Remembering Bonifacio

Remembering Bonifacio

Ten days from today, the Philippines will celebrate – virtually, chances are because of the pandemic – the 157th anniversary of the birth of Katipunan’s supreme leader Andres Bonifacio, with focus once more on what used to be called Monumento in Caloocan City.

This refers to the welcoming monument of Bonifacio, the 45-foot pylon and figures cast in bronze at the intersections of Samson Road, MacArthur Highway, Rizal Avenue and Epifanio de los Santos Avenue (Edsa), heretofore known as Highway 54.

Bonifacio (born Nov. 30, 1863, Manila, died May 10, 1897, Mt. Buntis, Maragondon, Cavite), was the founder and leader of the nationalist and secret Katipunan society, and the bolo-wielding patriot who instigated the revolt of August 1896 against the Spanish which laid the groundwork for the first Philippine Republic.

The stone monument years back before the pandemic was given a facelift, with history observers pointing to the three steps leading to the monument as representing the three centuries of Spanish rule (333 years).

In 21st century Metro Manila, the place has become the start of the line for the Light Railway Transit that begins at the Monumento Station on the north end of Edsa and leads all the way up to the Baclaran Station in Pasay City on the southside.

With the North Luzon Expressway now a major highway for travelers from the north since the 1960s, not as many as decades back have been given the opportunity to wake up from their speeding buses to see the silhouette of the monument of Bonifacio, the Filipino nationalist and revolutionary.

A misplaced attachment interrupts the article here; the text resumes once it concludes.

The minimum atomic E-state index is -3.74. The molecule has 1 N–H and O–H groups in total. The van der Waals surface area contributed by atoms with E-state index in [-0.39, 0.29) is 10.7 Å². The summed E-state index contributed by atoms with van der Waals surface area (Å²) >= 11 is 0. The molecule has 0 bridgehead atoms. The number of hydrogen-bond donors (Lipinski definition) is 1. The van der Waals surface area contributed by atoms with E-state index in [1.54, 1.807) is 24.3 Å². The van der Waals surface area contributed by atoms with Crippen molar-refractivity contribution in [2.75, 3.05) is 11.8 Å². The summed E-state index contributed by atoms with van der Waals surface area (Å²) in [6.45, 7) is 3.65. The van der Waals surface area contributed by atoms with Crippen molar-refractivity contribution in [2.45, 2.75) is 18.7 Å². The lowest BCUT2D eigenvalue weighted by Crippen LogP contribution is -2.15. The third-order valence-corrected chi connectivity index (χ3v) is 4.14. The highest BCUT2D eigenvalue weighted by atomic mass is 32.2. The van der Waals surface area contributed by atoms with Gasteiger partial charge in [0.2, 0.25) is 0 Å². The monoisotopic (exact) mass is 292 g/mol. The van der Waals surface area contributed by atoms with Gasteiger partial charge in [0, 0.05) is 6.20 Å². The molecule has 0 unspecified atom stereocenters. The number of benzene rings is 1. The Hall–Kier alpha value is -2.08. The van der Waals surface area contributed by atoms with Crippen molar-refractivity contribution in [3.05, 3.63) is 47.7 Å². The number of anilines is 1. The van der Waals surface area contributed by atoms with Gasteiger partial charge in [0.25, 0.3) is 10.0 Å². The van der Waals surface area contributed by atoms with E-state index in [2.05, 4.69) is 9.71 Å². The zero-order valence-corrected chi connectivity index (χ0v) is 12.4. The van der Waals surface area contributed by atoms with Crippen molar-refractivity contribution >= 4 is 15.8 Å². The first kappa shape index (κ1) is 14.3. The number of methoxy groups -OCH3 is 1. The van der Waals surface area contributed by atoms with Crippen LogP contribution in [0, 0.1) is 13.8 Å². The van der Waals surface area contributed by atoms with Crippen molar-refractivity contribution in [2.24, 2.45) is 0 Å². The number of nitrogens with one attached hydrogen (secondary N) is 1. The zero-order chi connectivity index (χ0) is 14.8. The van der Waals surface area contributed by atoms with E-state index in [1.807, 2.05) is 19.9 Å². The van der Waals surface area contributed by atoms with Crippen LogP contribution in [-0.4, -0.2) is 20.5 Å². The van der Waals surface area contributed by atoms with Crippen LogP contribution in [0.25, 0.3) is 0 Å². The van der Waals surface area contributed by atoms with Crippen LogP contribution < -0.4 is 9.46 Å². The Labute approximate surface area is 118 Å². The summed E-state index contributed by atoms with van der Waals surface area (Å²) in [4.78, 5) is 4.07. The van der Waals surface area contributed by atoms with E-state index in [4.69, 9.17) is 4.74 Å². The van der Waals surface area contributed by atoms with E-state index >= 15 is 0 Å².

Bonifacio is often called “the great plebeian,” “father of the Philippine Revolution,” and “father of the Katipunan.”

He was a founder and later “supreme leader” of the Katipunan movement which sought the independence of the Philippines from Spanish colonial rule and started the Philippine Revolution.

Some historians consider him a de facto national hero of the Philippines, colonized by Spain for nearly 400 years while others describe him as the first President, although he is not officially recognized as such.

Some critics find it ironic the monument of Bonifacio in Caloocan is better known than the one in Tondo, his birthplace—in front of Tutuban Center mall on C.M. Recto Avenue or the old Azcarraga in the waterfront district of Manila.

Bonifacio is depicted in the usual – but false – bolo and trousers outfit, with historical critics suggesting Bonifacio was not stupid enough to wear red trousers and be an easy target of his Spanish enemies.

Students of history have learned for decades the Caloocan City “Monumento” – now a major landmark of the city – was designed and completed in 1933 by the country’s National Artist for the Visual Arts (Sculpture) in 1973, Guillermo Estrella Tolentino.

The octagonal base with the eight rays of the sun from the Philippine flag symbolizes the eight key provinces (as written on the surrounding pavement) where Martial Law was first declared by the Spanish governor-general.